First Scrutiny: Third Sunday of Lent Year A
Readings: Exodus 17:3-7; Romans 5:1-2,5-8; John 4:5-42
Self-scrutiny, doubting, turning against God, thirsty, the water of life. This Sunday the readings focus on the symbolism of water, leading us to self-scrutiny and realization of our own thirst for God. The readings help to connect with the first of three Scrutinies celebrated this Sunday with those elected for Baptism on the First Sunday of Lent. The Scrutinies are a time of soul-searching and repentance during which the candidates for Baptism and us too seek to uncover all that is weak, defective or sinful in our lives. They also provide an occasion to strengthen our positive qualities. In the ancient Church, the Scrutinies were moments for assessing the catechumens before they were judged worthy for Baptism on Easter Vigil. In this context, we look closely at the readings of this Sunday. The symbolism of water is very central in all three readings. In the Exodus story, the Israelites complain of being too thirsty, and Moses is instructed by God to strike a rock in order to get water for them to drink. Even after abundant water gushes forth from the rock, they continue to grumble. Though they doubt the Lord, God in his compassion continues to lead them towards conversion. Paul in the second reading also speaks about God’s love that has been poured out into our hearts through the Holy Spirit in Baptism, which is a real drinking of the Spirit that quenches our spiritual thirst.
In the Gospel, Jesus is at Jacob's well seated there in the mid-day sun and he is thirsty. A Samaritan woman arrives to draw water. Jesus asks the woman for some water to drink, but his intention is to use water as talking point in order to lead her to discover her own spiritual thirst; her need for conversion; her need to turn around towards God. Jesus knows that she has quite a reputation in her village, having been married five times and living with a sixth man! In the course of an interesting dialogue, Jesus who is thirsty for her conversion gradually leads her to scrutinize herself, but goes further to tell her about her secret life. Though embarrassed at Jesus’ scrutiny and insight into her life, she is led gradually first to confess that she knows that the Messiah – the Christ is coming, and when he comes he will tell us everything. At that point, Jesus reveals his true identity to her. “I who am speaking to you... I am he”. She is first surprised and then becomes completely converted and accepts the water of life that Jesus offers to quench her spiritual thirst. This woman who first came for a jug of water, now puts the jug down and becomes a disciple sent to her village where she tells her people: “Come and see”, come and see the person who has changed my life! So she goes home not only cleansed but also refreshed after drinking the life-giving water that only Jesus can give. As we celebrate the first of three Scrutinies with the candidates for Baptism, the readings invite us too to scrutinize ourselves and so discover our spiritual thirst for the water of life before we become spiritually dehydrated. The message we take home this Sunday may be summed up in three points: 1) Like the Samaritan woman, this too is our day of Scrutiny and conversion. 2) We are led to discover our spiritual thirst, and invited to recognize our thirst for God's mercy. 3) Just as the Samaritan woman is converted and discovers her vocation as a disciple of Jesus to her village, we too are called to experience new life in Christ, and sent to be witnesses of Jesus Christ, so that many others may come to believe in Jesus Christ who has changed our lives.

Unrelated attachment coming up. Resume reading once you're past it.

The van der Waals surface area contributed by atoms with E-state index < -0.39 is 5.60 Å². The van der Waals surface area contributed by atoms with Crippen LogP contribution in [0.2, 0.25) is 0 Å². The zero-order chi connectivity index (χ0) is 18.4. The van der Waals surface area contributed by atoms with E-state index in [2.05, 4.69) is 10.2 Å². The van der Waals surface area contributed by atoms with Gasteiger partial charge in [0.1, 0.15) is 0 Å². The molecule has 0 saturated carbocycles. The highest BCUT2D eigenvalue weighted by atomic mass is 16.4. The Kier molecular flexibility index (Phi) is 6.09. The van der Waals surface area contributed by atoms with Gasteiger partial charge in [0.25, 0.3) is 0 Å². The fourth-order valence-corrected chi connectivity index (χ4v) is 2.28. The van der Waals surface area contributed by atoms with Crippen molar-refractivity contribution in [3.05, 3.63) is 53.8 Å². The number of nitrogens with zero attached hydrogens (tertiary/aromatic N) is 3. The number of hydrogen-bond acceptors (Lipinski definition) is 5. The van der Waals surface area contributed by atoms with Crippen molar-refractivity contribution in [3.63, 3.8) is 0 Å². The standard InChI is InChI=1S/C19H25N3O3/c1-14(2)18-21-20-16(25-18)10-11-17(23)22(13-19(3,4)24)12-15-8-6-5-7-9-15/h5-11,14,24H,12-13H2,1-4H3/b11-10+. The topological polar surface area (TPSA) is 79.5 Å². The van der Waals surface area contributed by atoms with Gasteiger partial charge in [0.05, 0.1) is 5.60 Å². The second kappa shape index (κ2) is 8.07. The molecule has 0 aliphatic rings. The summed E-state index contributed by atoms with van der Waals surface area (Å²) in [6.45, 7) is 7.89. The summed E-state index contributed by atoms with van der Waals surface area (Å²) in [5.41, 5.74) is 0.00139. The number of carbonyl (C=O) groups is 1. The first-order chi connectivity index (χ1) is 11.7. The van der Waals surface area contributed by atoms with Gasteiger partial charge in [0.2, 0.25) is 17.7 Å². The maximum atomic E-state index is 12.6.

©2011 John S. Mbinda
Homily & Music